Gentleness can express inner strength, self-awareness and secure personal power. If you feel secure and confident within, you can afford to be gentle with yourself, others and all creatures animate and inanimate. It expresses Albert Schweitzer’s philosophy of ‘reverence for Life.’ If you practice gentleness in your life, you can become a living part of your environment. You belong to Life with all its fragility. Be gentle with it and you might enjoy being alive a whole lot more…regardless of the election outcome(s).


In 1988 the World Meteorological Organization (WMO) and the United Nations Environment Programme (UNEP) established the Intergovernmental Panel on Climate Change (IPCC) to provide the world a clear scientific view of climate change and its potential environmental and socio-economic impacts.[1] Today, 195 nations are members of the IPC, and thousands of scientists from all over the world contribute to the work of the IPCC. All research and reports are stringently reviewed, critiqued, and alternative explanations explored. To date five Assessment Reports have been released in multi-parts. At the end of 2007 the IPCC was awarded the Nobel Peace Prize. The Sixth Assessment Report should be finalized in 2022.

This October 2018, the IPCC released a Special Report on Global Warming of 1.5oC. [2],[3] The dramatic report provides the most extensive warning yet on the risks of rising global temperatures. (2018 is already on course to be the fourth warmest year in the 20th century.) It predicts the “most likely” arrival at 1.5 degrees C by 2030 will mean “rapid far-reaching and unprecedented changes in all aspects of society.” The report details impact on coral reefs, fisheries, artic ice, weather, poverty, and social upheaval including wars and migration.

There is an extensive body of research including economics, political science, and ancient and modern history that argues that climate changes can and will cause increased violence across 12,000 years of history.[4],[5],[6] Most recently, there is evidence that supports the idea that global warming helped push Syria into civil war since drought, crop failures, and high food prices helped fuel the early unrest in Syria.[7],[8] Military strategists in the Pentagon have previously taken the idea of climate wars seriously;[9],[10] however, after President Trump announced he was withdrawing the United States from the Paris climate accord the current administration has chosen to question the significance of climate change, and recent Pentagon strategy documents have removed all references to climate change.[11], [12]

Not everybody agrees that there is a direct link between climate change and increased conflict.[13],[14] Much of the doubt about the relationship results from the inherent complexities of war and peace. Given so many political, social, economic, and environmental factors it is difficult to apply quantitative analysis, come to strong conclusions and predict the future of conflict. There is no doubt that impoverishment and human insecurity will arise from climate change, but it is not proven there is a causal relationship to war. Interceding and mixed with these causes are the additional human traits fighting for the same goals of power, territory, money and revenge. Some would argue that scarce resources could also lead to cooperation, international intervention, and resolution of conflict. Smith and Vivekananda (2007) proposed 12 recommendations for addressing climate change that might avoid conflict:4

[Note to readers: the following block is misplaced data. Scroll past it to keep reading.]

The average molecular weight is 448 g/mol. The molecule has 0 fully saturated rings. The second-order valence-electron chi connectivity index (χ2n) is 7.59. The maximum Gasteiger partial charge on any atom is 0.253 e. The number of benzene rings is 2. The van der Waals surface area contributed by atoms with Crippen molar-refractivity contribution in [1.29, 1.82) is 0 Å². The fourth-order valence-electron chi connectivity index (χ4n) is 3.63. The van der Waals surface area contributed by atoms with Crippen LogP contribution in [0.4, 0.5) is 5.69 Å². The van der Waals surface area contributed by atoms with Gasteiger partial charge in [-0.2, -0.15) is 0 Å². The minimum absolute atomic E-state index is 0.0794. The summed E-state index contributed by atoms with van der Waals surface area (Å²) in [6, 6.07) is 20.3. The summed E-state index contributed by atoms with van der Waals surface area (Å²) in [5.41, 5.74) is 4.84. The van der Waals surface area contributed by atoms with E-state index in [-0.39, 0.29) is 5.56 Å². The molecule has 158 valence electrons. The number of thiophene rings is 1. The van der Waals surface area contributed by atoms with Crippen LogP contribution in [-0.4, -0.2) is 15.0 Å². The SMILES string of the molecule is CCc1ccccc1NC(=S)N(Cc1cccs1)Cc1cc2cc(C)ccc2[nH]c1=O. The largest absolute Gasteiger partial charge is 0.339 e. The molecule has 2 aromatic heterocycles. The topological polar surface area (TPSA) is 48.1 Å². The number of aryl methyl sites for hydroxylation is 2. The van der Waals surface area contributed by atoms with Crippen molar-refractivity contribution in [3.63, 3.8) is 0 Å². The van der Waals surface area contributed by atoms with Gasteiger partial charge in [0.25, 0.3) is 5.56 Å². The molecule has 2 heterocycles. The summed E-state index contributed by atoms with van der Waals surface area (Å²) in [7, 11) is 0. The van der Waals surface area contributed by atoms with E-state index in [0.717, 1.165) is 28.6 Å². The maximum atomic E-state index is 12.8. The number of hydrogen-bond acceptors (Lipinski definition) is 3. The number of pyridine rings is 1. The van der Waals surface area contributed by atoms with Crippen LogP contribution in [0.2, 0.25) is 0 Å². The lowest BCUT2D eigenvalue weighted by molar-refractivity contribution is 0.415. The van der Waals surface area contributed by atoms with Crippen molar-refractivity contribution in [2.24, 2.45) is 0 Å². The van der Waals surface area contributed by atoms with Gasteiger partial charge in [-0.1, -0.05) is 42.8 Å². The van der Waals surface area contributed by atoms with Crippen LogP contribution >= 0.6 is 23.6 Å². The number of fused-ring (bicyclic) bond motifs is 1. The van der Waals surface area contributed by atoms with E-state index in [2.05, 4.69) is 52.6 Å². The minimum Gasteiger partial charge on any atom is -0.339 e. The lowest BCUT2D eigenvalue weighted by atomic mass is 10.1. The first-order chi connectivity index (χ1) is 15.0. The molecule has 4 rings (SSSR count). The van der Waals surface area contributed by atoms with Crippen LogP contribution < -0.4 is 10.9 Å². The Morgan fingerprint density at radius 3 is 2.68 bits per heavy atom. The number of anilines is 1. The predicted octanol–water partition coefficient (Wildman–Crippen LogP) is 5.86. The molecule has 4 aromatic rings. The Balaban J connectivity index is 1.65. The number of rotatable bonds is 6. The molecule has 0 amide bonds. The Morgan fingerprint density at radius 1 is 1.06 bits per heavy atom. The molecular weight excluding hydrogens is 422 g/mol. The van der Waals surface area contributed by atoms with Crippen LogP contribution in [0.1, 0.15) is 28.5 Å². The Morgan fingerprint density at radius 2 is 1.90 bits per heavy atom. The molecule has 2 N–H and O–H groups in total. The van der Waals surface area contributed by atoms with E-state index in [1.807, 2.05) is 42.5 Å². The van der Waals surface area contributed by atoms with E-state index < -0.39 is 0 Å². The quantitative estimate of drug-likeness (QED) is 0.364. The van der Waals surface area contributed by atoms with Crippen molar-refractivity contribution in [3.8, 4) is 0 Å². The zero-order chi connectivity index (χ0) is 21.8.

1. Move the issue of conflict and climate change higher up the international political agenda.
  2. Research the indirect local consequences of climate change.
  3. Develop and spread research competence.
  4. Improve knowledge and generate policy through dialogue.
  5. Prioritize adaptation over mitigation in fragile states.
  6. Develop the right institutional context: good governance for climate change.
  7. Prepare to manage migration.
  8. Ensure national adaptation plans of action are conflict-sensitive.
  9. Climate-proof peacebuilding and development
  10. Engage the private sector
  11. Link together international frameworks of action.
  12. Promote regional cooperation on adaptation.

Even limiting average world temperature change to 1.5 degrees C will result in incredible stress among nations stressed by drought, social disruption, and poverty. Large adaptation and mitigation investments, and behavior changes will be required to limit impact to even moderate levels. The IPCC special report predicts the need for annual world investment in just energy systems of around $2.4 trillion between 2016 and 2035! 3

Yes, such investments appear gargantuan, but given the implications of climate change to the occurrence of peace or war, can we afford to ignore or discount the likelihood that climate changes could destroy international peace?


[2] McGrath, Matt (2018), Final call to save the world from ‘climate catastrophe’, BBC News, Science and Environment, 11 pp.

[3] IPCC (2018), Global Warming of 1.5 o C, WMO and UNEP IPCC SR1.5, 34 pp.

[4] Smith, Dan and Vivekananda (2007), A Climate of Conflict: The links between climate change, peace and war, UNICEF, 48 pp

[5] Illing, S. (2017), How climate change could lead to more wars in the 21st century,, 6 pp.

[6] Burke, M., Hsiang, S.M., and Miguel, E. (2013) Quantifying the Influence of Climate on Human Conflict, Science Vol. 341, Issue 6151, 1212.

[7] Kelley, C.P. et al. (2015), Climate change in the Fertile Crescent and implications of the recent Syrian drought, Proceedings of the National Academy of Sciences of the USA, 112 (11) 3241-3246.

[8] Meyer, R. (2018), Does Climate Change Cause More War?, The Atlantic Newsletter, 10 pp.

[9] UN Climate Change web site, October 14, 2014

[10] McGeehan, T. (2017), A War Plan Orange For Climate Change, Proceedings Magazine, Vol. 143/10/1.376, U.S. Naval Institute, 11 pp.

[11] Ali, Idrees (2017), Pentagon strategy document will not include climate change: official, 2pp.

[12] Alton, Adam (2018), New Climate Censorship Tracker Comes Online, Scientific American, ClimateWire, 4pp.

[13] Notaras, Mark (2009), Does Climate Change Cause Conflict?, Our World, United Nations University, 4pp.

[14] Burke, M. et al. (2010), Climate and Civil War: Is the Relationship Robust? Working Paper 16440, National Bureau of Economic Research, 17 pp.